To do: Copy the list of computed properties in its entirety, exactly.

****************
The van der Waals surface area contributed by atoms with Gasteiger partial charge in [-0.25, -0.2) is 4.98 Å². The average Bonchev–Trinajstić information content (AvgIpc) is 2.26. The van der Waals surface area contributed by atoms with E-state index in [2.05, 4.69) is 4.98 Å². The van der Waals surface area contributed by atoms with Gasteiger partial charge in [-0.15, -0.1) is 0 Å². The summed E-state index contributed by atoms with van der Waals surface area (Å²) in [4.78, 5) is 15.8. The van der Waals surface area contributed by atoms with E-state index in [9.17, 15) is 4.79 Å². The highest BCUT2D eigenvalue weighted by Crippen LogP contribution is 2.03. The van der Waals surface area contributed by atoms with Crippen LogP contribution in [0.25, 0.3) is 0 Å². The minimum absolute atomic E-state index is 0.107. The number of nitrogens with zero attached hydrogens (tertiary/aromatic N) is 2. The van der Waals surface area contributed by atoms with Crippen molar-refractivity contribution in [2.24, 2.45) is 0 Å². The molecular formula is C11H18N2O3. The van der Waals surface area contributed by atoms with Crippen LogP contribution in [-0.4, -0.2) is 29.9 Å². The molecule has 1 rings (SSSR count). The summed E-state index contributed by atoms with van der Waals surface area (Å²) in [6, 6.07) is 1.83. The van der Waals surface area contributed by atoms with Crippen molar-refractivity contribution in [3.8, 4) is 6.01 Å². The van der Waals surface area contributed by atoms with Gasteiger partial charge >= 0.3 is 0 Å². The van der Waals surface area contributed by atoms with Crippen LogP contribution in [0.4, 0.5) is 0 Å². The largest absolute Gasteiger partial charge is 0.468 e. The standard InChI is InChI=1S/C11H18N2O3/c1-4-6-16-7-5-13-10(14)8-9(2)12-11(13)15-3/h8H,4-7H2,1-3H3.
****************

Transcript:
The van der Waals surface area contributed by atoms with Gasteiger partial charge in [-0.25, -0.2) is 4.98 Å². The average Bonchev–Trinajstić information content (AvgIpc) is 2.26. The van der Waals surface area contributed by atoms with E-state index in [2.05, 4.69) is 4.98 Å². The van der Waals surface area contributed by atoms with Gasteiger partial charge in [-0.15, -0.1) is 0 Å². The summed E-state index contributed by atoms with van der Waals surface area (Å²) in [4.78, 5) is 15.8. The van der Waals surface area contributed by atoms with E-state index in [9.17, 15) is 4.79 Å². The highest BCUT2D eigenvalue weighted by Crippen LogP contribution is 2.03. The van der Waals surface area contributed by atoms with Crippen LogP contribution in [0.25, 0.3) is 0 Å². The minimum absolute atomic E-state index is 0.107. The number of nitrogens with zero attached hydrogens (tertiary/aromatic N) is 2. The van der Waals surface area contributed by atoms with Crippen molar-refractivity contribution in [2.24, 2.45) is 0 Å². The molecular formula is C11H18N2O3. The van der Waals surface area contributed by atoms with Crippen LogP contribution in [-0.4, -0.2) is 29.9 Å². The molecule has 1 rings (SSSR count). The summed E-state index contributed by atoms with van der Waals surface area (Å²) in [6, 6.07) is 1.83. The van der Waals surface area contributed by atoms with Crippen molar-refractivity contribution in [3.8, 4) is 6.01 Å². The van der Waals surface area contributed by atoms with Gasteiger partial charge >= 0.3 is 0 Å². The van der Waals surface area contributed by atoms with Crippen LogP contribution in [0.4, 0.5) is 0 Å². The largest absolute Gasteiger partial charge is 0.468 e. The standard InChI is InChI=1S/C11H18N2O3/c1-4-6-16-7-5-13-10(14)8-9(2)12-11(13)15-3/h8H,4-7H2,1-3H3.